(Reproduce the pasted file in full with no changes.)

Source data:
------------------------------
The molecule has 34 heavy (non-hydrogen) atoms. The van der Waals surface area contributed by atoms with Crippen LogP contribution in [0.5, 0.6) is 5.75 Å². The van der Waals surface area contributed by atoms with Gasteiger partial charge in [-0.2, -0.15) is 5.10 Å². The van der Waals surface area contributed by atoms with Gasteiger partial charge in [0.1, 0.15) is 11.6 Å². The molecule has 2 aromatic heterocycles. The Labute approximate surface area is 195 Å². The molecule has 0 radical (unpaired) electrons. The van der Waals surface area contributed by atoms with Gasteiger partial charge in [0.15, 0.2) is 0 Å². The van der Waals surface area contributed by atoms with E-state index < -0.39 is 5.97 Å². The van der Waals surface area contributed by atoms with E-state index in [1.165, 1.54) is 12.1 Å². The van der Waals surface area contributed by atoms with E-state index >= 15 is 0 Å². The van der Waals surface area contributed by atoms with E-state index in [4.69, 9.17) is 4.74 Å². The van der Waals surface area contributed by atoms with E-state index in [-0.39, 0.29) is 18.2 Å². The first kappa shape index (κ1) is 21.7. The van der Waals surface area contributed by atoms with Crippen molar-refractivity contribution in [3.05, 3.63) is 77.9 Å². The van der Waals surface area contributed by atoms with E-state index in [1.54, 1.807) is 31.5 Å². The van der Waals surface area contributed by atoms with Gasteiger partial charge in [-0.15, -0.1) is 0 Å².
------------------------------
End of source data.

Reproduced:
The molecule has 34 heavy (non-hydrogen) atoms. The van der Waals surface area contributed by atoms with Crippen LogP contribution in [0.5, 0.6) is 5.75 Å². The van der Waals surface area contributed by atoms with Gasteiger partial charge in [-0.2, -0.15) is 5.10 Å². The van der Waals surface area contributed by atoms with Gasteiger partial charge in [0.1, 0.15) is 11.6 Å². The molecule has 2 aromatic heterocycles. The Labute approximate surface area is 195 Å². The molecule has 0 radical (unpaired) electrons. The van der Waals surface area contributed by atoms with Gasteiger partial charge in [0.15, 0.2) is 0 Å². The van der Waals surface area contributed by atoms with E-state index < -0.39 is 5.97 Å². The van der Waals surface area contributed by atoms with E-state index in [1.165, 1.54) is 12.1 Å². The van der Waals surface area contributed by atoms with E-state index >= 15 is 0 Å². The van der Waals surface area contributed by atoms with E-state index in [4.69, 9.17) is 4.74 Å². The van der Waals surface area contributed by atoms with E-state index in [-0.39, 0.29) is 18.2 Å². The first kappa shape index (κ1) is 21.7. The van der Waals surface area contributed by atoms with Crippen molar-refractivity contribution in [3.05, 3.63) is 77.9 Å². The van der Waals surface area contributed by atoms with E-state index in [1.54, 1.807) is 31.5 Å². The van der Waals surface area contributed by atoms with Gasteiger partial charge in [-0.15, -0.1) is 0 Å².